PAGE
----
The most incisive and distinctive songwriter of her generation, Miranda Lambert has a track record to date—counting her three outings with Pistol Annies, a total of ten albums that range from great to canon-worthy—that leaves her with few true peers. It’s less productive to talk about her work in relation to broader trends in country music or to compare her work to that of her contemporaries than it is to view it through the lens of her carefully constructed public persona, and to measure it by the quality of everything else she’s done. To that end, her seventh album, Wildcard, is the first of her career in which the songwriting is merely consistently good. Genre purists will rankle at her collaboration with producer Jay Joyce, who shellacks the album with disparate influences: A bit of new wave here (“Mess With My Head”), some light blues inflections there (“Holy Water”), and ‘90s post-grunge for good measure (“Locomotive”). Joyce’s creativity actually makes him an interesting choice for Lambert, who has never hewed to mainstream country’s party line and has drawn heavily from the alt-country hinterlands from her first record onward. That his heavy hand at the mixing board pulls focus from Lambert’s songs and performances would be a bigger liability throughout Wildcard were the songs up to Lambert’s standards.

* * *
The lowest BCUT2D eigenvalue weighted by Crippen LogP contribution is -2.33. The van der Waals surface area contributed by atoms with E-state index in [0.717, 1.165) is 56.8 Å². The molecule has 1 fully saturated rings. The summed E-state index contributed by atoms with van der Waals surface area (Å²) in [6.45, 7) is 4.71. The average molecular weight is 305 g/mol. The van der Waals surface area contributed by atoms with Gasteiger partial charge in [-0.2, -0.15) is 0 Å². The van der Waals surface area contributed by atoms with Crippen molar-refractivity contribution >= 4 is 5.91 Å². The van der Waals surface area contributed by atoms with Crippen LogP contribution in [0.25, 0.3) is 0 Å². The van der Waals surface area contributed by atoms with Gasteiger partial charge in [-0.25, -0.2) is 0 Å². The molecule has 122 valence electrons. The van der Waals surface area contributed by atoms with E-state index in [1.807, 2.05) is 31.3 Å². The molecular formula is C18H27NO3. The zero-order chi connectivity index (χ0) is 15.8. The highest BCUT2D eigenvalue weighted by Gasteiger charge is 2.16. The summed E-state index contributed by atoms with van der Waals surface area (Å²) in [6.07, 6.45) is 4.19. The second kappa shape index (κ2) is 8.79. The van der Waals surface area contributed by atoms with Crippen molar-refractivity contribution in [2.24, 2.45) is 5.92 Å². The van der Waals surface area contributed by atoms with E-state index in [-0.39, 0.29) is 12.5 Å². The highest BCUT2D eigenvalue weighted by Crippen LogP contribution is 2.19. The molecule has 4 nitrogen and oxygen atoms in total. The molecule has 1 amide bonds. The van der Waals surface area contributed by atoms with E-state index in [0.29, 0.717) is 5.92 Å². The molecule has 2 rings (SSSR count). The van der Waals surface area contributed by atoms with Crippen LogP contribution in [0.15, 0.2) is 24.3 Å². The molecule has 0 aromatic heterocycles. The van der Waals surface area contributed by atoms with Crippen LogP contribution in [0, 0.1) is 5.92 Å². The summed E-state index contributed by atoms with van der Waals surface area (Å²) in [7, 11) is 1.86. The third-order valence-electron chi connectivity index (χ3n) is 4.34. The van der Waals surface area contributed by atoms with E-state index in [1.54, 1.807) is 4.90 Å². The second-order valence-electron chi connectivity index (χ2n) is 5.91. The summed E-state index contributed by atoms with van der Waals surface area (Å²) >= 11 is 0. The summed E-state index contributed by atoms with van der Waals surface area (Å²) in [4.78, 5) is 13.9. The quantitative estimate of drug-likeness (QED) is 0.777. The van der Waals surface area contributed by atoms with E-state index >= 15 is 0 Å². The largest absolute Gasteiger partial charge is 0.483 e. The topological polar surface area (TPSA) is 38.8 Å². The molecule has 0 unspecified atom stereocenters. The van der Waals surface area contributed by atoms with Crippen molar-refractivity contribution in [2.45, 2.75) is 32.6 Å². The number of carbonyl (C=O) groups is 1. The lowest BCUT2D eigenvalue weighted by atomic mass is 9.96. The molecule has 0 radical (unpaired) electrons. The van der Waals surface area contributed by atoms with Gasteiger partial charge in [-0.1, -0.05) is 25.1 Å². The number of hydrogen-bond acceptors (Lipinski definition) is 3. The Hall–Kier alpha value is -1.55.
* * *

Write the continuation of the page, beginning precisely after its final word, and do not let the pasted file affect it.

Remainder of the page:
But they simply are not. Lead single “It All Comes Out in the Wash” has a great concept, but it stretches its central metaphor too thin over the course of verses that amount to lists that are imbalanced between the literal and figurative. Lambert sinks her teeth into the lyrical hook of “Locomotive” (“He gives me wings”), but that hook is actually a mixed metaphor. One of her great strengths as a songwriter is her mastery of the natural meter of language; here, she too often repeats parts of phrases to create meaningless filler (“I let you mess with my, mess with my head / I let you mess with my, mess with my bed,” to pick just one example) to pad her rhyme schemes. It’s a trope she’s rarely resorted to, and it makes too many of the songs scan as lazily written in comparison to, say, “Kerosene” or “Only Prettier” or “Vice.” One of the better songs on the album, “Bluebird,” even lifts an entire line wholesale from “Easy from Now On,” which she covered on Crazy Ex-Girlfriend. And “Too Pretty for Prison” is a lesser iteration of former collaborator Brandy Clark’s single, “Stripes.” None of these songs are necessarily poor on their own merits, but a standout like “Dark Bars” draws into relief the discrepancy between Lambert’s very best and what most of Wildcard offers in its place. It’s a testament to Lambert’s nearly unprecedented run that an album like Wildcard, a fine, catchy set considered in isolation, lands as a massive disappointment. Jonathan Keefe
Published as part of Rooted & Restless | December 2019